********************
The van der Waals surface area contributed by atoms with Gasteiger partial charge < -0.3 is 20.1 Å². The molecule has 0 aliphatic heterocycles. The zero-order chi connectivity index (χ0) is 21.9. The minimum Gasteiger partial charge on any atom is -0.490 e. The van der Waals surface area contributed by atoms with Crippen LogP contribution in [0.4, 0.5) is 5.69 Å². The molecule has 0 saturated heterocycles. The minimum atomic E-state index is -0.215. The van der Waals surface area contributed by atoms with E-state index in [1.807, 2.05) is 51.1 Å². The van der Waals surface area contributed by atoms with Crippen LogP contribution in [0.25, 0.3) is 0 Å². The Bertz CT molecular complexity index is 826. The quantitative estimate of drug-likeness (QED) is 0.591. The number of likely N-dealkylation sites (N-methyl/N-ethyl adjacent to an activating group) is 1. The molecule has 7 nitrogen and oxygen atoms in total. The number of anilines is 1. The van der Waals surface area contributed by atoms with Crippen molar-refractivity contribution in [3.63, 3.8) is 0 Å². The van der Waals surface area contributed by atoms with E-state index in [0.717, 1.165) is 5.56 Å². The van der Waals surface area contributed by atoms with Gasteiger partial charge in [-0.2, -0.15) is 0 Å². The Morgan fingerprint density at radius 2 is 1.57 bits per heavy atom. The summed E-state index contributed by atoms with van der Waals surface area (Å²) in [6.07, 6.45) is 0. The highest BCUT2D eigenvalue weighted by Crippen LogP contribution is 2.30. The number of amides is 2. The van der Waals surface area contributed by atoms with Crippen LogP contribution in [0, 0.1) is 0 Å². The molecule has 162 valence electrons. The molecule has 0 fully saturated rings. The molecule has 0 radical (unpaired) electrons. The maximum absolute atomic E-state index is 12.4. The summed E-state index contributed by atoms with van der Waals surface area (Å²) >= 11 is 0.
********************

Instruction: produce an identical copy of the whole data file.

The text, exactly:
The van der Waals surface area contributed by atoms with Gasteiger partial charge < -0.3 is 20.1 Å². The molecule has 0 aliphatic heterocycles. The zero-order chi connectivity index (χ0) is 21.9. The minimum Gasteiger partial charge on any atom is -0.490 e. The van der Waals surface area contributed by atoms with Crippen LogP contribution in [0.4, 0.5) is 5.69 Å². The molecule has 0 saturated heterocycles. The minimum atomic E-state index is -0.215. The van der Waals surface area contributed by atoms with E-state index in [1.807, 2.05) is 51.1 Å². The van der Waals surface area contributed by atoms with Crippen LogP contribution in [0.25, 0.3) is 0 Å². The Bertz CT molecular complexity index is 826. The quantitative estimate of drug-likeness (QED) is 0.591. The number of likely N-dealkylation sites (N-methyl/N-ethyl adjacent to an activating group) is 1. The molecule has 7 nitrogen and oxygen atoms in total. The number of anilines is 1. The van der Waals surface area contributed by atoms with Crippen molar-refractivity contribution in [3.63, 3.8) is 0 Å². The van der Waals surface area contributed by atoms with E-state index in [0.717, 1.165) is 5.56 Å². The van der Waals surface area contributed by atoms with Gasteiger partial charge in [-0.2, -0.15) is 0 Å². The Morgan fingerprint density at radius 2 is 1.57 bits per heavy atom. The summed E-state index contributed by atoms with van der Waals surface area (Å²) in [6.07, 6.45) is 0. The highest BCUT2D eigenvalue weighted by Crippen LogP contribution is 2.30. The number of amides is 2. The van der Waals surface area contributed by atoms with Crippen LogP contribution in [0, 0.1) is 0 Å². The molecule has 162 valence electrons. The molecule has 0 fully saturated rings. The molecule has 0 radical (unpaired) electrons. The maximum absolute atomic E-state index is 12.4. The summed E-state index contributed by atoms with van der Waals surface area (Å²) >= 11 is 0.